There are no records of Kemp's ridleys in the BVI. This diminutive turtle is gray in colour as an immature and primarily olive green as an adult (Pritchard et al., 1983). The carapace is round, often as wide as it is long, and carapace scutes do not overlap one another (cf. hawks-bill, section 2.4). According to Ross et al. (1989), adults weigh 60-90 lb (27-41 kg) and have a shell length of 23-30 inches (ca. 55-75 cm). Ridleys are carnivorous and eat mostly crabs, but also prey on other crustaceans, shellfish, jellyfish, sea urchins, starfish, and fish. With the exception of a single recapture from Caribbean Nicaragua of a "head-started" individual (Manzella et al., 1991), which may have displayed altered behaviour due to having been held captive during its first year (Woody, 1991), Kemp's ridleys are confined to the Gulf of Mexico and temp-erate northern Atlantic. Unarguably the most endangered sea turtle in the world, the total adult population is thought to number no more than 900 females and an unknown number of males (Ross et al., 1989). The species nests almost exclusively in the state of Tamaulipas, Mexico.

2.6 Lepidochelys olivacea, Olive Ridley Sea Turtle

There are no records of olive ridleys in the BVI, nor would the species be expected to occur. Olive ridleys are similar in appearance to Kemp's ridleys (section 2.5), having a nearly round carapace (width about 90% of the length) and an adult colour of olive green or brown dorsally and yellowish white ventrally. The turtle rarely exceeds 100 lb (45 kg) (Pritchard et al., 1983). Each front flipper bears a single claw, the horny beak may be finely serrated, and carapace scutes do not overlap one another. The lateral scutes (those to either side of the me-dian) are divided into 5-9 pairs, considerably more than other sea turtles which typically have 4-5 pairs. In the western Atlantic, olive ridleys have been reported from Brazil northward to Venezuela (Pritchard, 1969), but significant levels of nesting appear to occur only in Suriname and primarily at Eilanti Beach (Schulz, 1975). Olive ridleys nesting in Suriname have declined considerably in recent years from about 3,000 nests per year in the late 1960's to fewer than 500 nests per year today (Fretey, 1990). Incidental catch and drowning in shrimp trawls has been implicated in their demise. Diffuse nesting occurs in northwest Guyana and in French Guiana (Reichart, 1989).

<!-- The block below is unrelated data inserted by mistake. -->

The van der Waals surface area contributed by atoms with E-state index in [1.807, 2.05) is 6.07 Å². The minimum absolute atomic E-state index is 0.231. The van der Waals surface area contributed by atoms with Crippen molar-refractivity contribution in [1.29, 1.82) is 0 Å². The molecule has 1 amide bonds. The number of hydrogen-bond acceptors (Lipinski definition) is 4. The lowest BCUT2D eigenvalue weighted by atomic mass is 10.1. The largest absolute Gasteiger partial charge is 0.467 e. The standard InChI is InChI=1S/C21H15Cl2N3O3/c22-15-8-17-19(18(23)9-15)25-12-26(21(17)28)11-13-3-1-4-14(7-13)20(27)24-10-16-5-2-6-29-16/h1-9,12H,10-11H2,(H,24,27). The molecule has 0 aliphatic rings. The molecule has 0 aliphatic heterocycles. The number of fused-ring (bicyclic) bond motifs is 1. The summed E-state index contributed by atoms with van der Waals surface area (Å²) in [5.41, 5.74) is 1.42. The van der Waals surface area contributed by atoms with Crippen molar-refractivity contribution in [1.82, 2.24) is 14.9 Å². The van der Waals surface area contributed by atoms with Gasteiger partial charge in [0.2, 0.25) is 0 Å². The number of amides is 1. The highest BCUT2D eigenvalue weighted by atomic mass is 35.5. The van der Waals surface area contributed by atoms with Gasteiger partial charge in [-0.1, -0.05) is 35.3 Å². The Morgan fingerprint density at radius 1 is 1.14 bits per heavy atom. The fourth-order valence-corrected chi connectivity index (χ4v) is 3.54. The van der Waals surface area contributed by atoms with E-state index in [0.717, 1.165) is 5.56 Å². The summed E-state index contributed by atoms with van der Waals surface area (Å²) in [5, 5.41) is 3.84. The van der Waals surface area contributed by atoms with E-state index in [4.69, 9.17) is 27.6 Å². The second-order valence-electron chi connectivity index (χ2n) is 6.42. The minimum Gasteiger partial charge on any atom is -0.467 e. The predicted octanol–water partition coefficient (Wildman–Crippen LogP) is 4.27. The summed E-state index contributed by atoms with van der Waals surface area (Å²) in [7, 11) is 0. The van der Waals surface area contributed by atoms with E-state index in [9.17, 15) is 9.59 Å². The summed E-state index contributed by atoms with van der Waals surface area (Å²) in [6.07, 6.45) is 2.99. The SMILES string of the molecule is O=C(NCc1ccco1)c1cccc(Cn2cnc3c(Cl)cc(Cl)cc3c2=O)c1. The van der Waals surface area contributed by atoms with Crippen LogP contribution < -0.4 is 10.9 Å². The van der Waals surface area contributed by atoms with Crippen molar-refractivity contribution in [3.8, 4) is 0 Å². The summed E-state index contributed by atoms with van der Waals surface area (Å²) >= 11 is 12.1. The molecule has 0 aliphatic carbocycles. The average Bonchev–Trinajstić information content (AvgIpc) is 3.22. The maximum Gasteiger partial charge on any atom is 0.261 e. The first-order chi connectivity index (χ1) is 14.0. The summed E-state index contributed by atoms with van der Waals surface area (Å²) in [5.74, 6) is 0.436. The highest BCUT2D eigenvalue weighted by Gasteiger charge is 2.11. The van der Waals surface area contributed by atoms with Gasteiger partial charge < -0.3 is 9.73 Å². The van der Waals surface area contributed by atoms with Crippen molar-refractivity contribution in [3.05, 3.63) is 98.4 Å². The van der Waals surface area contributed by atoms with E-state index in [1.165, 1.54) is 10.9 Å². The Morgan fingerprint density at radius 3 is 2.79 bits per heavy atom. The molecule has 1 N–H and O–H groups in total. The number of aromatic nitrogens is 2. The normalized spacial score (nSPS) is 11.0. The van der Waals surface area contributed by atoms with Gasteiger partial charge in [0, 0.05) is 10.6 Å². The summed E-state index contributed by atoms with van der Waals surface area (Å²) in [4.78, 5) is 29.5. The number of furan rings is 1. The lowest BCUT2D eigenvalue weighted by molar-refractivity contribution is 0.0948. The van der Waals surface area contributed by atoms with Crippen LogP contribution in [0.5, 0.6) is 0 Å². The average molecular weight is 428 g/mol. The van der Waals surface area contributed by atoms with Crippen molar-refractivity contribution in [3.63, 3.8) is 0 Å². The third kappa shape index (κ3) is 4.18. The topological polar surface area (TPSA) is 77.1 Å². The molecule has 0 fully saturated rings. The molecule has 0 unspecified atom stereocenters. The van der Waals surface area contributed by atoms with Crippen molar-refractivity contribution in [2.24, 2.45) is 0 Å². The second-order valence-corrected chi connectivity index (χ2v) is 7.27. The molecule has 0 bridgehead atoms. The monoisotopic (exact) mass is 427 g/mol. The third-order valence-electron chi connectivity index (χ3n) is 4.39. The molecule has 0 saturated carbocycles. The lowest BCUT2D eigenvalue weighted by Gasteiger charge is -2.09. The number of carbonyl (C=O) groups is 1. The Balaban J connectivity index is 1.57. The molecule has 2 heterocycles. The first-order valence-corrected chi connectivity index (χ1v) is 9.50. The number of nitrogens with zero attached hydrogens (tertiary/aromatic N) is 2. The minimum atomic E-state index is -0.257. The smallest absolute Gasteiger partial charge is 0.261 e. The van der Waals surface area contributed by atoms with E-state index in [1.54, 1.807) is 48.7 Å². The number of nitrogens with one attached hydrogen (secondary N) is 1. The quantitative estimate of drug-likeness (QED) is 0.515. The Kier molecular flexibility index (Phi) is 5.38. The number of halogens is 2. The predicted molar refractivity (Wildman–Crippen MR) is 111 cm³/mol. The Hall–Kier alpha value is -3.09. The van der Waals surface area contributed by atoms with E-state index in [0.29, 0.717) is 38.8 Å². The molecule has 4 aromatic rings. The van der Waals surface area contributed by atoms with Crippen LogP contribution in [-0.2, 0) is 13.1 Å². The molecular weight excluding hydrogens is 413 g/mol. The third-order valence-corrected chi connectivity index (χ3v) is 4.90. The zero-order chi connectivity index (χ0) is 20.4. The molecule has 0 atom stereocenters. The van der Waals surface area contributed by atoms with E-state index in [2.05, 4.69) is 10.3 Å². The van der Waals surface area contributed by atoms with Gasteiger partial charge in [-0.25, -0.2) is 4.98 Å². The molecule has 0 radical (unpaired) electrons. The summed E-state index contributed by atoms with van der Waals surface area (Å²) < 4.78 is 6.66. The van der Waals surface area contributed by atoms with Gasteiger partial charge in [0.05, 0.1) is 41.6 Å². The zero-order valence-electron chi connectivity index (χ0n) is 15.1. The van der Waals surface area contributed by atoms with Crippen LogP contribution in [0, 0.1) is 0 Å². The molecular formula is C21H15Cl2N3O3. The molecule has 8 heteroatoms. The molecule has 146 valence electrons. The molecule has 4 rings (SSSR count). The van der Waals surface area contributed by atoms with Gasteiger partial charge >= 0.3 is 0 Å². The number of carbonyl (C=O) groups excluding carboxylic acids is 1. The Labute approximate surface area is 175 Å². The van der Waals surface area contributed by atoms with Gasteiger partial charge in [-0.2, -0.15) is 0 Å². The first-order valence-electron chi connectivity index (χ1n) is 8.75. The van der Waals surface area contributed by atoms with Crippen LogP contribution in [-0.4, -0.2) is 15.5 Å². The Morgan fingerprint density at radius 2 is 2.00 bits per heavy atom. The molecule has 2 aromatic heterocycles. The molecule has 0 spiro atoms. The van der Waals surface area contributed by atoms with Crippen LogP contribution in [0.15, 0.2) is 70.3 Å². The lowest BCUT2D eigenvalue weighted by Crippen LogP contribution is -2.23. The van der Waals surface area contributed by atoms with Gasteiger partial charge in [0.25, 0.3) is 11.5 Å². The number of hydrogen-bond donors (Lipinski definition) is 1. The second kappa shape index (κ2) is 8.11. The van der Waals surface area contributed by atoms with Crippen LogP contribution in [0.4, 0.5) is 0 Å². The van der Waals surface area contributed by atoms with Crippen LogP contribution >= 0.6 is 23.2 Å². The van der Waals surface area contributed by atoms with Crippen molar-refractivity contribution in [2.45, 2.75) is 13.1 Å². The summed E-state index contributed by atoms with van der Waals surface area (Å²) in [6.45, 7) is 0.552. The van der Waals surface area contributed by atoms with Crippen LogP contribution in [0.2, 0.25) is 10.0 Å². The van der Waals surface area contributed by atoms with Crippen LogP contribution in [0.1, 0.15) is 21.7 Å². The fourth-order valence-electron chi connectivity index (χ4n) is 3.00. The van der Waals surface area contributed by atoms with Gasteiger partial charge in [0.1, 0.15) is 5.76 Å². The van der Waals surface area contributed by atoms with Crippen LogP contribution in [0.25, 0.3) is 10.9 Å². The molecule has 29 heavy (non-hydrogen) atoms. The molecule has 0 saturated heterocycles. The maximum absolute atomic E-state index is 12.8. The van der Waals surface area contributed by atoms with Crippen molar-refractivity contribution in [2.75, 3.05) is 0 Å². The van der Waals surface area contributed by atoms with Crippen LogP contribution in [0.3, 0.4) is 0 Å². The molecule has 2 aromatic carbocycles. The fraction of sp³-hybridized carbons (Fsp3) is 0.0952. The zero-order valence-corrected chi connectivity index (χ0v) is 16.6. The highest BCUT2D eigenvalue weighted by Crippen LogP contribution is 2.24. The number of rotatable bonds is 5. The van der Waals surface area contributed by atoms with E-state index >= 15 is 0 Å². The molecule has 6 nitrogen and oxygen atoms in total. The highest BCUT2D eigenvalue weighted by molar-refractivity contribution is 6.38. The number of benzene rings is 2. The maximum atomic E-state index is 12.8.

Table of Contents


III. STRESSES ON SEA TURTLES IN THE BVI

3.1 Destruction or Modification of Habitat

Sea turtles depend on a healthy marine environment, especially coral reefs and sea grass meadows which provide food for hawksbill (section 2.4) and green (section 2.2) turtles, respectively. The most prominent causes of marine habitat deterioration are indiscriminate anchoring, dredging, ocean dumping, vessel groundings, sewage and other effluents, sedimentation, specimen collecting, coastal land reclamation, and trampling of corals by divers and snorkelers. Some coral reefs, including Coral Gardens at Dead Chest, The Indians, White Bay (Jost Van Dyke), and White Bay at Guana Island have sustained obvious damage from anchoring (Alan Baskin, Baskin-in-the-Sun, pers. obs.). An estimated 33 km (20.5 miles), or 18% of the total linear length of fringing reef in the BVI, have been "heavily impacted" by activities such as those noted above. The most seriously affected sites include portions of Horseshoe Reef, southwestern Virgin Gorda and North Sound, Beef Island, portions of Peter Island (especially Deadmans Bay), Jost Van Dyke (especially White Bay, Great Harbour, and Long Bay), and areas along the southern coast of Tortola including East End, Fish Bay, Baughers Bay, Slaney, Nanny Cay and towards West End (BVI Government, 1992).

Sea grass meadows have not received as much study or attention as coral reefs, but there are data to indicate that sea grasses are showing signs of stress in some areas. For example, sea grasses in Manchineel Bay (Cooper Island) and North Sound have been described as unhealthy as a direct result of anchoring (Salm, 1980; ECNAMP, 1981; Rogers et al., 1982) [N.B. the situation has improved considerably with the installation of moorings, see section 4.147]. Land-based sedimentation (run-off) and dredging also threaten the health of sea grass ecosystems in the BVI (BVI Government, 1992). In addition, the use of spear-guns, SCUBA, and bleach and other chemicals for the purpose of catching fish has resulted in damage to benthic communities and has accelerated the depletion of fisheries resources in general (Koester, 1987). Since sea turtles coexist with many species of commercial fishes, the turtles are affected by short-sighted fishing practices which involve the destruction of habitat. Coral reefs and sea grass meadows should be protected not just because they are important to endangered sea turtles, but because they provide a livelihood for many BVI residents involved in commercial and subsistence fishing and marine tourism.